Edjumacashun in da hood, with readin’, writin’, and ‘rithmatic nowhere in sight.
In the Atlanta area in the late ’80s, there was an oversupply of teachers competing for positions in the metro area, especially in the “better” school systems. People with advanced degrees were competing with tenured teachers for the best positions available, which left me to choose from whatever was available.
I finally got an interview with Atlanta Public Schools, which had its headquarters downtown. The interviewer seemed very pleased to have a young, white Emory applicant in her office, so the interview was just a formality. She explained apologetically that there were currently no positions in the “posh” Buckhead schools (the only schools with any measurable white population), but she assured me she would place me in a “good” school.
In the end, I taught a total of two-and-a-half years in two different schools before I walked out in the middle of my third year, giving up on the “tenure” that would have been mine had I finished the year.
I couldn’t make it. Not even another day. In fact, the day after I quit, I went to spend a nice, restful week in one of Atlanta’s premier facilities: the psych ward at Peachford Hospital.
What put me there, you ask?
Spending nearly three years trying in vain to educate (or even control) uncivilized, unintelligent, impulsive, violent, illiterate five- to ten-year-olds, all the while being told that “Every Child CAN Learn,” and that any failure to do so is the fault of incompetent teachers.
During this time, I had suffered through several “evaluations” by my principals, where every little detail of my lessons were critiqued, and every disruptive or off-task act by my students counted as a “lost point” on my overall score.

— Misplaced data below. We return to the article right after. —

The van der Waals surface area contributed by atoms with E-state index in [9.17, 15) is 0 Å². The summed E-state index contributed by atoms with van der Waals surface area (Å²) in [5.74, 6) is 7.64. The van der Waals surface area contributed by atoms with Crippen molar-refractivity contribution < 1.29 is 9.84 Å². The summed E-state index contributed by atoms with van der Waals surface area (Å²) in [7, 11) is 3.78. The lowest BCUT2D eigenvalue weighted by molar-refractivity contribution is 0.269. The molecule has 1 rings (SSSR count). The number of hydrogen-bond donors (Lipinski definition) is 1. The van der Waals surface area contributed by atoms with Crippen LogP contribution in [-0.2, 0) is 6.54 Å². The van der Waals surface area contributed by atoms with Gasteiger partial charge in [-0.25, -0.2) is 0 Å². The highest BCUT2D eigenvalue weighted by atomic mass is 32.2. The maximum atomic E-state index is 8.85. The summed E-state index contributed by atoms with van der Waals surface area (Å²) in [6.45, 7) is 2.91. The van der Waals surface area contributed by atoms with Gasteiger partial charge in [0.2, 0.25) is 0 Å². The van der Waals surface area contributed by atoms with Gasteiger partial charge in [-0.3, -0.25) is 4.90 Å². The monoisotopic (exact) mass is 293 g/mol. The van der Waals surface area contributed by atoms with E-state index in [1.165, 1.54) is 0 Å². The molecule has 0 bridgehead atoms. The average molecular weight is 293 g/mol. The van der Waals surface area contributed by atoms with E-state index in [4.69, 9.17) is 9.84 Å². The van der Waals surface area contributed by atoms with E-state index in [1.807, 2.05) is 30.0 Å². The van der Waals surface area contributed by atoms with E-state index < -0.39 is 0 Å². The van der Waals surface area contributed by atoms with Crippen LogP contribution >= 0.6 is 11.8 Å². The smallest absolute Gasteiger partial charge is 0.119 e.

If I objected, the principal would point to the new teacher next door and say, “Well, Mrs. Hudson is new, and she can control her class.”
Of course, I couldn’t point out that Mrs. Hudson is a 40-year-old, six-foot-tall, three-hundred pound black woman who terrifies me, let alone her students. That would be “racist.” So I persisted in my Sisyphean efforts for months and months, until my psyche just gave out.
The last straw was the day a kindergartner in the class next door brought crack cocaine to school for show-and-tell. He said he found it “under daddy’s mattress.” His teacher poked her head into my class and asked me to keep an eye on her children while she ran the boy up to the office. They called the father and told him to take his child home for the day; no one called child services or the police, for fear the man would get in trouble.
Leaving public school was probably the best thing I ever did, because cognitive dissonance will eventually resolve itself into either all-out psychosis, or an awakening into reality. I emerged a race realist.
Lest you think Atlanta is some sort of special case, back in the 80s my brother’s wife did her fresh-out-of-college nugget tour in the Charlotte-Mecklenburg school system. Less than a year later she emerged shellshocked and wild-eyed, with the exact same kind of horror-stories to tell as the above author. She damned near gave up on teaching altogether, in fact, despite it having been her sole ambition for most of her life.
Read all of this one, if you can bear to. The origins of almost all our present-day problems can be traced right to the government schools and the mess the Left has been allowed to make of them. If we hope to get a handle on those problems, the solution can only begin with taking them back. As Mrs Jennings concludes: “At this point, only politically incorrect solutions can save our country.” Pretty much, yeah. But then that’s only logical, since it was political correctness that wrecked it in the first place.